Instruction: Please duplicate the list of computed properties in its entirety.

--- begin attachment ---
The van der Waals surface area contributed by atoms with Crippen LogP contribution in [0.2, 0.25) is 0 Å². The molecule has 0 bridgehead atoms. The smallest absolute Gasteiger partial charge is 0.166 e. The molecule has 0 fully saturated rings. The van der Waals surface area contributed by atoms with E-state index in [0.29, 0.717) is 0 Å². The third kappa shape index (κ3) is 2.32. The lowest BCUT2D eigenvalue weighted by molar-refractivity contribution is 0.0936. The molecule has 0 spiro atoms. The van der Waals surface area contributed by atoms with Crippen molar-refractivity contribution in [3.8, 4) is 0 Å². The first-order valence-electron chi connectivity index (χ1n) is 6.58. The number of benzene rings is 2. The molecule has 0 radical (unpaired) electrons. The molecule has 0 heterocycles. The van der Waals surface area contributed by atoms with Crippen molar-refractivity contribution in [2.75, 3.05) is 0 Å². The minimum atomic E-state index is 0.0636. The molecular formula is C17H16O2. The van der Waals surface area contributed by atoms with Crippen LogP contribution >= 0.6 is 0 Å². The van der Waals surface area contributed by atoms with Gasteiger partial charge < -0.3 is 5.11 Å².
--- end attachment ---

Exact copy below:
The van der Waals surface area contributed by atoms with Crippen LogP contribution in [0.2, 0.25) is 0 Å². The molecule has 0 bridgehead atoms. The smallest absolute Gasteiger partial charge is 0.166 e. The molecule has 0 fully saturated rings. The van der Waals surface area contributed by atoms with E-state index in [0.29, 0.717) is 0 Å². The third kappa shape index (κ3) is 2.32. The lowest BCUT2D eigenvalue weighted by molar-refractivity contribution is 0.0936. The molecule has 0 spiro atoms. The van der Waals surface area contributed by atoms with Crippen molar-refractivity contribution in [3.8, 4) is 0 Å². The first-order valence-electron chi connectivity index (χ1n) is 6.58. The number of benzene rings is 2. The molecule has 0 radical (unpaired) electrons. The molecule has 0 heterocycles. The van der Waals surface area contributed by atoms with Crippen molar-refractivity contribution in [2.75, 3.05) is 0 Å². The minimum atomic E-state index is 0.0636. The molecular formula is C17H16O2. The van der Waals surface area contributed by atoms with Crippen LogP contribution >= 0.6 is 0 Å². The van der Waals surface area contributed by atoms with Gasteiger partial charge < -0.3 is 5.11 Å².